32. Chuck Hill permalink
    September 24, 2009 5:53 pm

    Scott B, what is on the “weapons deck?”

    (I find having all the personnel spaces (berthing/offices/etc) concentrated in one section a bit disturbing. )

  33. Scott B. permalink
    September 24, 2009 5:25 pm

    Because one image is often better than a thousand words, here is a drawing that pretty much illustrates what I just said on the Absalons :

    ABSALON cutaway profile

  34. Scott B. permalink
    September 24, 2009 5:16 pm

    Jed said : “Big hull, but not necessarily “full” of capability, until you need it.”

    That’s exactly the point I’m trying to make.

    The large hull is intrinsically superior to the small hull most of the time, but not necessarily more expensive.

    As Dr. Friedman pointed out, the key is to resist the temptation to fill the large hull with more equipment than what’s needed.

    The solution suggested by Dr. Friedman is to fill empty spaces with vertical launcher cells which cost very little when empty.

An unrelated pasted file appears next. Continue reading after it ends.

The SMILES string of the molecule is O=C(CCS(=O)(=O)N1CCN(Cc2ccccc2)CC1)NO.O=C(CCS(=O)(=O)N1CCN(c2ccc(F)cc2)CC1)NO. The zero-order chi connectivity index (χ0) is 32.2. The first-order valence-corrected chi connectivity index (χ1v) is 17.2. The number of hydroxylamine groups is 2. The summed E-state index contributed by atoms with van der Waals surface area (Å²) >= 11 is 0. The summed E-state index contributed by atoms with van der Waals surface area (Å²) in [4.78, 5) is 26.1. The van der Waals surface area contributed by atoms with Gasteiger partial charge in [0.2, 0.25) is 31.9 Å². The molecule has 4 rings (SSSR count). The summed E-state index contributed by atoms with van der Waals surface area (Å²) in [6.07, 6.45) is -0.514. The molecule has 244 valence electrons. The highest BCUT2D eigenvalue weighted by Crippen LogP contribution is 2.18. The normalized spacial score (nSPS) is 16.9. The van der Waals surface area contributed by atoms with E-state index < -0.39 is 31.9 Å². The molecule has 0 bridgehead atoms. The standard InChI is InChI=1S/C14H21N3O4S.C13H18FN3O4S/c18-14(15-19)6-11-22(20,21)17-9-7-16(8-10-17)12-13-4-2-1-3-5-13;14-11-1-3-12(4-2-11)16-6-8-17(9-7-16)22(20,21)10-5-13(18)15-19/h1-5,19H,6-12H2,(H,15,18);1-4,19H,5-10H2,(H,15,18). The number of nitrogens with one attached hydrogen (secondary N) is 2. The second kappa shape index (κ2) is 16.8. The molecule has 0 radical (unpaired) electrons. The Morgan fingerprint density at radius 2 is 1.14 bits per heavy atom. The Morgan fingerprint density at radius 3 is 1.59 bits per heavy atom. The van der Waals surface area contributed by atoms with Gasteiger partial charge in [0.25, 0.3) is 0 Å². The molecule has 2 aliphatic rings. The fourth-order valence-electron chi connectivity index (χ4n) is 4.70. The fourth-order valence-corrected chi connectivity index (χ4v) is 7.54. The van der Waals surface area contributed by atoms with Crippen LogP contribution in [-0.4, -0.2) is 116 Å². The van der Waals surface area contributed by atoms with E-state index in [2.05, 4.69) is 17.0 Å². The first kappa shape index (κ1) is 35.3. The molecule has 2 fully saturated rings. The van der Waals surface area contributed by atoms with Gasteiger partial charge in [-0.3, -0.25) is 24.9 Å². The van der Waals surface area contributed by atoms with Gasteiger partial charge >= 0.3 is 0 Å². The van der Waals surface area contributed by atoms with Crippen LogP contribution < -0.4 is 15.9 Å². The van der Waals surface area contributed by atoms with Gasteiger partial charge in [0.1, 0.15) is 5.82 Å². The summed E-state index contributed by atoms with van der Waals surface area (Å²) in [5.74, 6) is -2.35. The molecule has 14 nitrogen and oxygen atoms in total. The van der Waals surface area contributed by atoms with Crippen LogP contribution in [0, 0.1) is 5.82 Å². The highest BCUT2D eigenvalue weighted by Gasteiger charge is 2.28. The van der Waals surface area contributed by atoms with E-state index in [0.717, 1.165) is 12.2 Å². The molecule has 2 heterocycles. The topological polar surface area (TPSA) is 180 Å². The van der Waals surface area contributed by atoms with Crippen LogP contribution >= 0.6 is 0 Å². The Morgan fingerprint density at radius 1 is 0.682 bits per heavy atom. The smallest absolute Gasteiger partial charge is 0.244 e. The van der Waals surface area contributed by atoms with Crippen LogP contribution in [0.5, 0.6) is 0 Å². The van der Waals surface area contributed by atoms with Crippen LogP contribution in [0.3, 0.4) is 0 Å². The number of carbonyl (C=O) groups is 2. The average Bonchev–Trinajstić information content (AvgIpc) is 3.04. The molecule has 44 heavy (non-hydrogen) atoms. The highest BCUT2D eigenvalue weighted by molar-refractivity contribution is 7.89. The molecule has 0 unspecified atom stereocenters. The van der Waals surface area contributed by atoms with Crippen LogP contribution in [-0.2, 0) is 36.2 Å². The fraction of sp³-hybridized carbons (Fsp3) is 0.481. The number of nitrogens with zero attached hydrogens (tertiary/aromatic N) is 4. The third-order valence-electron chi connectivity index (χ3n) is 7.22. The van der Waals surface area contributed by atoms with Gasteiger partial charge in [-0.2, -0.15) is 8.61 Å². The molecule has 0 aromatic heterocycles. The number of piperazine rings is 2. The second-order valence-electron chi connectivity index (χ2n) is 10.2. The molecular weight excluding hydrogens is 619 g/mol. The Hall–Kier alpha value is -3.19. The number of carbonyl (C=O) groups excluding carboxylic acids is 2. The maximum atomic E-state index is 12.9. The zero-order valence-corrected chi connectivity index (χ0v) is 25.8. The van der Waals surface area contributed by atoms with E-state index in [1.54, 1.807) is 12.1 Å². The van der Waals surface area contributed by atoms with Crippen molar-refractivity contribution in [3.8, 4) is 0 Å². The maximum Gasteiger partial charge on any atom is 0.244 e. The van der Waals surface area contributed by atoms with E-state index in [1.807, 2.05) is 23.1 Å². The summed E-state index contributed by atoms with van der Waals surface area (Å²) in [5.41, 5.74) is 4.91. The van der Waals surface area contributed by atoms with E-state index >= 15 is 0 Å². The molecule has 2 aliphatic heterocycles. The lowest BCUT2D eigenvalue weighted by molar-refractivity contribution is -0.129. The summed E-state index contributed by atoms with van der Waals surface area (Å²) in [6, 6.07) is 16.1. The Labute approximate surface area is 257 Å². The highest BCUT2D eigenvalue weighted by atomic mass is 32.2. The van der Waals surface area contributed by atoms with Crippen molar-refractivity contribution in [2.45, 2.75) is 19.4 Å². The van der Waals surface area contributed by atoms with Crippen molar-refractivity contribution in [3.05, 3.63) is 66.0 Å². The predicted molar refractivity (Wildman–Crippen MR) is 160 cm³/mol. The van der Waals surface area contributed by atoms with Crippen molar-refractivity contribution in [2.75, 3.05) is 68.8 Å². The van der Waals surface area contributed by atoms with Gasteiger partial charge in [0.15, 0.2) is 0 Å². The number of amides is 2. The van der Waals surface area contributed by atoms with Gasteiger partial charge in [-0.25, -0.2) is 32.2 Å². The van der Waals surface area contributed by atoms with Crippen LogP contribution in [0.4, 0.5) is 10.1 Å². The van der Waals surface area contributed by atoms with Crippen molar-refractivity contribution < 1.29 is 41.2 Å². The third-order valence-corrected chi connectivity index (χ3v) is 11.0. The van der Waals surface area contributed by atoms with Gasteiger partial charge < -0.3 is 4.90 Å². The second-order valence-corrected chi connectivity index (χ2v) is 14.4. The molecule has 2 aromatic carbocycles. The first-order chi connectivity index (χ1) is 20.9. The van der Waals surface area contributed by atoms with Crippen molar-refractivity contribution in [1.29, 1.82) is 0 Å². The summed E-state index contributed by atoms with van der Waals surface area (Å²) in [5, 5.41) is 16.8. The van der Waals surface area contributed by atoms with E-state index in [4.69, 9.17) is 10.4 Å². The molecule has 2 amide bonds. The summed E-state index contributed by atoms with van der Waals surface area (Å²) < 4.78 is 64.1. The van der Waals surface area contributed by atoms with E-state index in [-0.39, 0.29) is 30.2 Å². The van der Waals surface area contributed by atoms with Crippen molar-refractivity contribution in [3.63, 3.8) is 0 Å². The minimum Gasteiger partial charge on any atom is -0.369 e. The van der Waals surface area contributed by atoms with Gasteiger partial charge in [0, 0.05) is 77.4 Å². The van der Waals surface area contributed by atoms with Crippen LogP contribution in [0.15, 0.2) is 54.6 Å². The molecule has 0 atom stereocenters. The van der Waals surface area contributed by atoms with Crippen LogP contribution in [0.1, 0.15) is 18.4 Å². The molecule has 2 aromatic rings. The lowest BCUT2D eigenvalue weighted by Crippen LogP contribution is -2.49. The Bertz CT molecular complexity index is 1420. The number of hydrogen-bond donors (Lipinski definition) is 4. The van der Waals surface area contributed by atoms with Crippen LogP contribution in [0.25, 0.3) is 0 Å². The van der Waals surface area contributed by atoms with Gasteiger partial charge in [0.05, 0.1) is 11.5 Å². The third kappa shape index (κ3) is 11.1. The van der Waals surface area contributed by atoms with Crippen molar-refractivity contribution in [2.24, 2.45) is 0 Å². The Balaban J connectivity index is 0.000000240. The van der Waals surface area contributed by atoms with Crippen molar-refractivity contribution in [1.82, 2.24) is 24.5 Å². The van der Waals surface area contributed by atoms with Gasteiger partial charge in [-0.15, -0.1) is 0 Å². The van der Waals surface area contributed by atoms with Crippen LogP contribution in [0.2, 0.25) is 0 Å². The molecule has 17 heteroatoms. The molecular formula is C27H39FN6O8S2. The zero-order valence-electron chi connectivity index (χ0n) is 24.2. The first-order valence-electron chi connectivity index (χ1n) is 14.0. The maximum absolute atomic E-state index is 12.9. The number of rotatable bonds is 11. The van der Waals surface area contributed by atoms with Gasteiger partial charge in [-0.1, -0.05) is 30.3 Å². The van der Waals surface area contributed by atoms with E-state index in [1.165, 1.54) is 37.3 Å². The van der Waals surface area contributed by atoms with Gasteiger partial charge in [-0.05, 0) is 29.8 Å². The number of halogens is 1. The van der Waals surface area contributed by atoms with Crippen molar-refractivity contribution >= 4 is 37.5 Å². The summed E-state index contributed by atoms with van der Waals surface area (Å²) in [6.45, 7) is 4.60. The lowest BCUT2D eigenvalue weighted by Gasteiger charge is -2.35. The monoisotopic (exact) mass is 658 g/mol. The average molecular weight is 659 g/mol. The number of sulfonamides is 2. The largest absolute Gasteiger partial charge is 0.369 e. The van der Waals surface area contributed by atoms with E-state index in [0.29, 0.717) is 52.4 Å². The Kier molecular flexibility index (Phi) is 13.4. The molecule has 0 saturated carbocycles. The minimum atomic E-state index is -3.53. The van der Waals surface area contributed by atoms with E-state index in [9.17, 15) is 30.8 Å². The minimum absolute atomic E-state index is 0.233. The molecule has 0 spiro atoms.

The Danes further refined this logic with their ABSALON.

    Here’s something I tried to explain (in vain) over at this other place :

    *********************************************************************************
    With the Absalons, the Danes seem to have found the way to keep a relatively large warship affordable, by (among other things) preventing vacant area on the deck or volume within the larger hull to become a magnet for expensive additions :

    1. A fair amount of deck area is either dedicated to :

    * the flight deck (~850 m2),

    * the hangar (~495 m2),

    * the weapons deck (~400 m2).

    2. A fair amount of internal volume is either dedicated to :

    * the RO/RO deck (~915 m2, with a height extending over two decks, i.e. ~4.5 meters),

    * the cargo hole right below the RO/RO deck (~140 m2, about one deck high),

    * permanent accomodation designed for 170 (crew of 100 plus up to 70 additional personnel) and galley / personnel facilities designed for up to 300.

    Scott B. | 03.26.09 – 8:52 am |
    *********************************************************************************

  35. Jed permalink
    September 24, 2009 2:55 pm

    Scott B: ooops sorry mate, my bad !

    Scot said:

    “Jed said : “Once again why do we need to polarize the argument into big versus small, as noted above the “high / low” mix has been successfully implemented in the past and we can do it again.”